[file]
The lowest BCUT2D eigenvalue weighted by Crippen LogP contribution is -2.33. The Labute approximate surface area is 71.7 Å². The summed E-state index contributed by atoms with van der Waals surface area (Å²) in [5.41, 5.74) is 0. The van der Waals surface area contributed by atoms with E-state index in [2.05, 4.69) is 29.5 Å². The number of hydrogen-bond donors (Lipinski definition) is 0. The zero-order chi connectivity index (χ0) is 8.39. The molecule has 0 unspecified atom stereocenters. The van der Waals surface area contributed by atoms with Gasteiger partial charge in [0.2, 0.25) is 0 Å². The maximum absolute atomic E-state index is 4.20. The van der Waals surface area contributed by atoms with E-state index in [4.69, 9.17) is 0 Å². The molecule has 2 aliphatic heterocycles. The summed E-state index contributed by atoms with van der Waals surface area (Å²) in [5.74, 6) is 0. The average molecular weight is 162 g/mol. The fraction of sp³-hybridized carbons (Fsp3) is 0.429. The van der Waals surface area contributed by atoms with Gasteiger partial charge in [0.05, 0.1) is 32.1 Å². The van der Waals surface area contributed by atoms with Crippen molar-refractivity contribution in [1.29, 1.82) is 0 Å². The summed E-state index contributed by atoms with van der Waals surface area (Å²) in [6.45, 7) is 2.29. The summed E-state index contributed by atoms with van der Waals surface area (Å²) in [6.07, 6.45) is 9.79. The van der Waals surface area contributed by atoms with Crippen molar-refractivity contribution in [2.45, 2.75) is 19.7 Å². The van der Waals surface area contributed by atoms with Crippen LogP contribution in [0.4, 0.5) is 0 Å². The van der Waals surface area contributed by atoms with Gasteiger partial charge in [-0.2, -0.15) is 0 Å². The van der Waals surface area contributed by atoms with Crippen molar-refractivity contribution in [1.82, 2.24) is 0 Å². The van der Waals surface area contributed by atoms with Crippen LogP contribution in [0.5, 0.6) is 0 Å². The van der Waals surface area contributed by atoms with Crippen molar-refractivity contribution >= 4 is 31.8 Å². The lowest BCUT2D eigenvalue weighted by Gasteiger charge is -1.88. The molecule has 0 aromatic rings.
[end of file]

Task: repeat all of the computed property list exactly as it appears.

The lowest BCUT2D eigenvalue weighted by Crippen LogP contribution is -2.33. The Labute approximate surface area is 71.7 Å². The summed E-state index contributed by atoms with van der Waals surface area (Å²) in [5.41, 5.74) is 0. The van der Waals surface area contributed by atoms with E-state index in [2.05, 4.69) is 29.5 Å². The number of hydrogen-bond donors (Lipinski definition) is 0. The zero-order chi connectivity index (χ0) is 8.39. The molecule has 0 unspecified atom stereocenters. The van der Waals surface area contributed by atoms with Gasteiger partial charge in [0.2, 0.25) is 0 Å². The maximum absolute atomic E-state index is 4.20. The van der Waals surface area contributed by atoms with E-state index in [4.69, 9.17) is 0 Å². The molecule has 2 aliphatic heterocycles. The summed E-state index contributed by atoms with van der Waals surface area (Å²) in [5.74, 6) is 0. The average molecular weight is 162 g/mol. The fraction of sp³-hybridized carbons (Fsp3) is 0.429. The van der Waals surface area contributed by atoms with Gasteiger partial charge in [0.05, 0.1) is 32.1 Å². The van der Waals surface area contributed by atoms with Crippen molar-refractivity contribution in [1.29, 1.82) is 0 Å². The summed E-state index contributed by atoms with van der Waals surface area (Å²) in [6.45, 7) is 2.29. The summed E-state index contributed by atoms with van der Waals surface area (Å²) in [6.07, 6.45) is 9.79. The van der Waals surface area contributed by atoms with Crippen molar-refractivity contribution in [2.45, 2.75) is 19.7 Å². The van der Waals surface area contributed by atoms with Crippen LogP contribution in [0.4, 0.5) is 0 Å². The van der Waals surface area contributed by atoms with Gasteiger partial charge in [-0.2, -0.15) is 0 Å². The van der Waals surface area contributed by atoms with Crippen molar-refractivity contribution in [1.82, 2.24) is 0 Å². The van der Waals surface area contributed by atoms with Crippen LogP contribution in [0.5, 0.6) is 0 Å². The van der Waals surface area contributed by atoms with Crippen molar-refractivity contribution >= 4 is 31.8 Å². The lowest BCUT2D eigenvalue weighted by Gasteiger charge is -1.88. The molecule has 0 aromatic rings.